This is an example of how social media might be used to structure psychotherapy-oriented groups. The following are posts from members of an online therapy group which consists of six characters …. Two of these characters are avatars created by my private patients, while the other four are avatars made up of “bits and pieces” […]
“As defined by psychologist Donald Spence, historical truth involves concrete objects and events; a memory is historically true if it can be factually verified. Narrative truth involves the connections between events, which are not verifiable because they are based on values, interpretations, and emotions. A memory has narrative truth when it captures an experience to […]
Here are my notes… I need to edited them down to separate posts, each spotlighting one particular theme. Kosinskihttps://en.wikipedia.org/wiki/Jerzy_Kosi%C5%84ski According to Eliot Weinberger , an American writer, essayist , editor and translator , Kosiński was not the author of The Painted Bird . Weinberger alleged in his 2000 book Karmic Traces that Kosiński was not […]
“Six Characters in Search of An Author” asked the question, can fictional characters be more authentic than real persons, and what is the relationship between imaginary characters and the writer, who has created them.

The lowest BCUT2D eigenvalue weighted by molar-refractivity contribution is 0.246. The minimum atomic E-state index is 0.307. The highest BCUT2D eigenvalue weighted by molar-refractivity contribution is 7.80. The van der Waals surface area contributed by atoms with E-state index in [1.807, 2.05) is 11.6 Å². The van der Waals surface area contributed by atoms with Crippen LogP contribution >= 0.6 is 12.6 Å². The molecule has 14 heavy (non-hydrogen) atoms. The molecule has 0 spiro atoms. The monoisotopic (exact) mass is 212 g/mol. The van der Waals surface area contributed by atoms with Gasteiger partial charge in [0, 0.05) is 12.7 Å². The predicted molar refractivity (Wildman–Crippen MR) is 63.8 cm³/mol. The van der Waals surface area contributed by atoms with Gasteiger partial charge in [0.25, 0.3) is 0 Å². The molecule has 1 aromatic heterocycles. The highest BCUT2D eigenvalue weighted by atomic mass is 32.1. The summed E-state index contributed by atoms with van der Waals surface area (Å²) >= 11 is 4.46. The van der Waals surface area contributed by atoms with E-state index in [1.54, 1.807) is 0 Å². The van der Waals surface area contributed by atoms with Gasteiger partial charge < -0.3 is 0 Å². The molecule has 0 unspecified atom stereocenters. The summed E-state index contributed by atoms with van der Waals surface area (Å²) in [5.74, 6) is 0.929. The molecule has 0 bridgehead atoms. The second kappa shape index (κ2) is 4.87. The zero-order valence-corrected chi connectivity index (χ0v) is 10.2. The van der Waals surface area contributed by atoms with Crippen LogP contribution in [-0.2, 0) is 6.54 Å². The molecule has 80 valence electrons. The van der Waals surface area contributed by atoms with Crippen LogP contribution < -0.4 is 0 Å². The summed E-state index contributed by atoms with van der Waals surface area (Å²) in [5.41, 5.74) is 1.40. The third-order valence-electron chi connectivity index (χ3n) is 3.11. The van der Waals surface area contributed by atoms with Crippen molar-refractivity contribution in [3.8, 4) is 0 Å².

Main article: Personal construct theory Personal construct theory or personal construct psychology (PCP) is a theory of personality and cognition developed by the American psychologist George Kelly in the 1950s. From the theory, Kelly derived a psychotherapy approach and also a technique called the repertory grid interview that helped his patients to analyze their own constructs (schemas or ways of seeing the world) with minimal intervention or interpretation by the therapist. The repertory grid was later adapted for […]
I recently suggested that the rise of social media has undermined something that a great many Americans value: the ability to slip into a given domain and to adopt whatever values and norms are appropriate there, without that affecting one’s reception in other domains. https://www.theatlantic.com/ideas/archive/2019/02/readers-respond-social-media-and-worlds-colliding/580135/?utm_source=feed